OTTAWA - The Canadian economy exits 2016 with bruises from the still-tough adjustment to weak crude prices and scars from the devastating wildfires that singed the oil patch.

It enters 2017 with lingering challenges and a potential new obstacle that could attract more attention than the rest: the economic unknowns of a Donald Trump presidency.

While it remains to be seen what will become of the U.S. president-elect's vows in areas like taxation, trade and investment, their implementation could have significant impacts for Canada.

Canadian policy-makers say they will closely follow developments after Trump takes office Jan. 20.

For now, decision-makers like federal Finance Minister Bill Morneau are reserving judgment on how changes would affect the country.

"Looking towards next year, the change in the U.S. will of course present us with a different economic environment — it's too early to have a clear view of the impacts," Morneau said in a recent interview.

"But what I can assure you ... is that we're working to understand the new administration's economic policies and to present how we can work together with them to enhance their growth and our growth; because our view is that we do better if we are open to helping others.”

For example, Trump has vowed to drop the tax rate for top-income earners by six per cent and by three per cent for middle-income earners.

He promised to bring the U.S. corporate rate, one of the highest in the world, down to 15 per cent from 39 per cent. Such a cut would make the U.S. corporate rate far lower than the average effective rate in Canada, where it's about 26 per cent when federal and provincial rates are combined.

Prime Minister Justin Trudeau was asked in a recent roundtable interview with The Canadian Press about the potential impact of Trump's promised tax cuts on Canada's efforts to bring in foreign investment dollars.

"Let's not respond too much to hypotheticals," Trudeau said.

"Obviously, you have to be thoughtful about potential paths, but I'm not going to react to an administration that's not actually in place yet.”

Trudeau said while taxes are always a consideration, he argued that Canada is attractive to investors for other reasons, including its well-educated workforce, openness to immigration and stability.

University of Calgary tax-policy expert Jack Mintz has said Canada's ability to lure business investment and top talent would be threatened if the U.S. moves ahead with Trump's vows to significantly cut tax rates for U.S. corporations and for the highest income earners.

Trump has also made it clear he wants Buy American rules in his planned $1-trillion infrastructure program, which could leave out Canadian companies.

To add to the unknowns for Canada, Trump has called for the renegotiation of the North American Free Trade Agreement.

But some experts say the expectations of Trump's business-friendly promises are poised to lift the U.S. economy, which would help Canada.

Dan North, a senior economist for financial services firm Euler Hermes North America, said U.S. business confidence has climbed since the election, in large part due to the prospect of corporate tax reductions. As a result, North said his company bumped up its 2017 U.S. growth projection to 2.4 per cent from 2.1 per cent.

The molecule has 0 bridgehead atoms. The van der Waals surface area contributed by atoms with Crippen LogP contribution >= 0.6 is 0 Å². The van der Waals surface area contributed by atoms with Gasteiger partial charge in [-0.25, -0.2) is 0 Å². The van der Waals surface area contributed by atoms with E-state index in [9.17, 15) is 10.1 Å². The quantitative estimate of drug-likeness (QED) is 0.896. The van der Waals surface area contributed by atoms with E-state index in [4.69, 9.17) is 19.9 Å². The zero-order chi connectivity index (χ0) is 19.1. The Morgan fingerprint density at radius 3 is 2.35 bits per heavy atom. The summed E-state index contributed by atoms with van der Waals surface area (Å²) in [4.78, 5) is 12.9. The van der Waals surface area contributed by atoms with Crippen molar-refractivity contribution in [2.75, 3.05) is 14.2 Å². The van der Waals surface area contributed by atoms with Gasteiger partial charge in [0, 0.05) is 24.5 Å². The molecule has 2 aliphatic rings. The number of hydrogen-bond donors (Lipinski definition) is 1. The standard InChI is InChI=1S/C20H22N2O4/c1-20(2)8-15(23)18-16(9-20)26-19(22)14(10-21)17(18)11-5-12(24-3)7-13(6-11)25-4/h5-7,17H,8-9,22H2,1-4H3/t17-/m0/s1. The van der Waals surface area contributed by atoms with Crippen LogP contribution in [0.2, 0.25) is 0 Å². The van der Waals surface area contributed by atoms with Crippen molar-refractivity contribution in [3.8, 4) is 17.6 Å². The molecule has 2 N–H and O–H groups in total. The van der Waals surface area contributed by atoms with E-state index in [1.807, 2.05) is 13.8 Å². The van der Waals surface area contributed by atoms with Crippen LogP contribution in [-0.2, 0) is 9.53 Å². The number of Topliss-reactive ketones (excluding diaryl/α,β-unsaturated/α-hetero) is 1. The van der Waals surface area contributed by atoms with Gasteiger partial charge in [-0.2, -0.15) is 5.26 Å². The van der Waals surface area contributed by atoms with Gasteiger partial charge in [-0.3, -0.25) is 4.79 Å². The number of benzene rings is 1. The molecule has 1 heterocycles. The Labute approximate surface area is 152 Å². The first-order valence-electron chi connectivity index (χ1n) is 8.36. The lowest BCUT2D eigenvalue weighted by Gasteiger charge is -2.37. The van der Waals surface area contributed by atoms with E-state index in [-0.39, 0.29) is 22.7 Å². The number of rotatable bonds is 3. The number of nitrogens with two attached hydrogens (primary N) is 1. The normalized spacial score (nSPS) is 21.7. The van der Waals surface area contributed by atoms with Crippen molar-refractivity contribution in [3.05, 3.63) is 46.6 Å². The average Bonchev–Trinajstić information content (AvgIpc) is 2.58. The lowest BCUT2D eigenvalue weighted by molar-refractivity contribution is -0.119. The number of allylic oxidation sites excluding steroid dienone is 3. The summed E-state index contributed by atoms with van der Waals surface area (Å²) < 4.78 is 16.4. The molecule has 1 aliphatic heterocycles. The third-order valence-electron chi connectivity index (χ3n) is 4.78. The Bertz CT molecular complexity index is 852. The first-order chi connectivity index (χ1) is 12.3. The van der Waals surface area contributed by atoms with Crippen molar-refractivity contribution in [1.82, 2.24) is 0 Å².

"We have a fair amount of confidence that we're looking at a pretty solid year in the U.S. next year, which of course should translate into higher demand for Canadian exports," North said.

Former Bank of Canada governor David Dodge agreed in a recent interview that he expected faster post-election growth in the U.S. to be a positive for the Canadian economy over the short term.

Over the medium and longer term, however, Dodge thinks Canada could struggle in areas like trade, attracting investment and, in particular, tax competitiveness.

"It's an enormous challenge, I think, for Ottawa," he said.

"It is a very unfortunate problem that the minister of finance will have to deal with.”

In 2017, the central bank will remain focused on whether Canada's disappointing export performance can show real signs of life, current governor Stephen Poloz said earlier this month, during his final news conference of 2016.

Poloz said the bank will also look for the economy to continue to adjust to the sting of low oil prices and for the expected pickup in U.S. growth.

When asked, he declined to discuss what new policies might be introduced in the U.S. and how they could affect Canada. He did, however, say that uncertainty among companies expanded during the election campaign and he believes that sentiment remains "undiminished.”

Still, after what Poloz called a "challenging year" in 2016, he sounded cautiously optimistic for 2017.

"We have enough confidence that we're on track, but we need to continue to monitor that," he said. "Of course, the economy and the world economy have shown the capacity to disappoint in the past."

Exploring Receivables Insurance - a Broker Opportunity

Receivables Insurance (also knows as credit insurance) has been supporting global businesses for decades. The Canadian market for credit insurance is currently valued at over $200 million and it is expected to expand as awareness of its value grows within the business community.

Credit insurance can be a new source of income for the broker, banker or business. The video below, produced by Receivables Insurance Association of Canada member, Atradius, is designed to provide an overview of credit insurance, the types of credit insurance policies available, the revenue opportunities and competitive advantages it provides, as well as a roadmap for finding clients.

Please ensure audio is activated on your device

Note: The above video is best for mobile users, if you would like to access the user-operated video, please click into to this link on the Atradius website.